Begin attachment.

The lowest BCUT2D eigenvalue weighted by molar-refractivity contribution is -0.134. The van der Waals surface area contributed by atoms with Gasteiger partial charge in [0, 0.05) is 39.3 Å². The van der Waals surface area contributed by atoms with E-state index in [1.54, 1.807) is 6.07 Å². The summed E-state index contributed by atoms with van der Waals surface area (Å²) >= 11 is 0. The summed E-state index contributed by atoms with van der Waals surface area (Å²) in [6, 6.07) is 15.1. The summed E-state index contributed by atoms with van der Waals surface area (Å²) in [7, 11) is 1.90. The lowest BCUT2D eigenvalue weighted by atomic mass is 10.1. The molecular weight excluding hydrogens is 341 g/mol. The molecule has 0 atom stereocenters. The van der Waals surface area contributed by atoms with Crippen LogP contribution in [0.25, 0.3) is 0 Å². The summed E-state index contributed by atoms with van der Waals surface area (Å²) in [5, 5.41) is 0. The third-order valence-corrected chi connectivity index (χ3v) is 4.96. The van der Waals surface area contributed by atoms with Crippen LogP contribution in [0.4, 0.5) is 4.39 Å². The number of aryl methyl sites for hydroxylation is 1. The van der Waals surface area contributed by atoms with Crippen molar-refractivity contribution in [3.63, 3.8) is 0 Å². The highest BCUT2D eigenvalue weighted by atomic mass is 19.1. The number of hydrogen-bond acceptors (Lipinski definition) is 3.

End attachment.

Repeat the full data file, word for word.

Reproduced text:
The lowest BCUT2D eigenvalue weighted by molar-refractivity contribution is -0.134. The van der Waals surface area contributed by atoms with Gasteiger partial charge in [0, 0.05) is 39.3 Å². The van der Waals surface area contributed by atoms with E-state index in [1.54, 1.807) is 6.07 Å². The summed E-state index contributed by atoms with van der Waals surface area (Å²) >= 11 is 0. The summed E-state index contributed by atoms with van der Waals surface area (Å²) in [6, 6.07) is 15.1. The summed E-state index contributed by atoms with van der Waals surface area (Å²) in [7, 11) is 1.90. The lowest BCUT2D eigenvalue weighted by atomic mass is 10.1. The molecular weight excluding hydrogens is 341 g/mol. The molecule has 0 atom stereocenters. The van der Waals surface area contributed by atoms with Crippen LogP contribution in [0.25, 0.3) is 0 Å². The summed E-state index contributed by atoms with van der Waals surface area (Å²) in [5, 5.41) is 0. The third-order valence-corrected chi connectivity index (χ3v) is 4.96. The van der Waals surface area contributed by atoms with Crippen LogP contribution in [0.4, 0.5) is 4.39 Å². The number of aryl methyl sites for hydroxylation is 1. The van der Waals surface area contributed by atoms with Crippen molar-refractivity contribution in [3.63, 3.8) is 0 Å². The highest BCUT2D eigenvalue weighted by atomic mass is 19.1. The number of hydrogen-bond acceptors (Lipinski definition) is 3.